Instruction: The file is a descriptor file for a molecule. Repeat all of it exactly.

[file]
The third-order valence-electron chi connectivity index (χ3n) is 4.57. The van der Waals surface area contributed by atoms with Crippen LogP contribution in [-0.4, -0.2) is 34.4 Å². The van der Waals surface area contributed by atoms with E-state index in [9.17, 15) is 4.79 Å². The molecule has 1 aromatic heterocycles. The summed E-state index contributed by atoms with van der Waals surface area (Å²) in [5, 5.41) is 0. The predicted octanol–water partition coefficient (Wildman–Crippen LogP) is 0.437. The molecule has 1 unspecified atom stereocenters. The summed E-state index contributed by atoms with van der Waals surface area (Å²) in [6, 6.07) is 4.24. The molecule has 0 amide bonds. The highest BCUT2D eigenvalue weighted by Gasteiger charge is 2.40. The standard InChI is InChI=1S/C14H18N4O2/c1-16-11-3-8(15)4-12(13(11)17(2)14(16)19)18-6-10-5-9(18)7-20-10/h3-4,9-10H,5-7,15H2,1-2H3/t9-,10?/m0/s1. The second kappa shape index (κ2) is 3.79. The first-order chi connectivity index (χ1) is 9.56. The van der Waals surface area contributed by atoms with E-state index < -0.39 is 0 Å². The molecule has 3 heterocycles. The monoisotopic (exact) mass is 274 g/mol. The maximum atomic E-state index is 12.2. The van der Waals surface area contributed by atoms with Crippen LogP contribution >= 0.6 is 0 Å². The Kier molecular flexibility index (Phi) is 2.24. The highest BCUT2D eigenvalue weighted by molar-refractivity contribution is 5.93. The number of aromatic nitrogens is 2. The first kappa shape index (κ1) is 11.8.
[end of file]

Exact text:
The third-order valence-electron chi connectivity index (χ3n) is 4.57. The van der Waals surface area contributed by atoms with Crippen LogP contribution in [-0.4, -0.2) is 34.4 Å². The van der Waals surface area contributed by atoms with E-state index in [9.17, 15) is 4.79 Å². The molecule has 1 aromatic heterocycles. The summed E-state index contributed by atoms with van der Waals surface area (Å²) in [5, 5.41) is 0. The predicted octanol–water partition coefficient (Wildman–Crippen LogP) is 0.437. The molecule has 1 unspecified atom stereocenters. The summed E-state index contributed by atoms with van der Waals surface area (Å²) in [6, 6.07) is 4.24. The molecule has 0 amide bonds. The highest BCUT2D eigenvalue weighted by Gasteiger charge is 2.40. The standard InChI is InChI=1S/C14H18N4O2/c1-16-11-3-8(15)4-12(13(11)17(2)14(16)19)18-6-10-5-9(18)7-20-10/h3-4,9-10H,5-7,15H2,1-2H3/t9-,10?/m0/s1. The second kappa shape index (κ2) is 3.79. The first-order chi connectivity index (χ1) is 9.56. The van der Waals surface area contributed by atoms with E-state index < -0.39 is 0 Å². The molecule has 3 heterocycles. The monoisotopic (exact) mass is 274 g/mol. The maximum atomic E-state index is 12.2. The van der Waals surface area contributed by atoms with Crippen LogP contribution >= 0.6 is 0 Å². The Kier molecular flexibility index (Phi) is 2.24. The highest BCUT2D eigenvalue weighted by molar-refractivity contribution is 5.93. The number of aromatic nitrogens is 2. The first kappa shape index (κ1) is 11.8.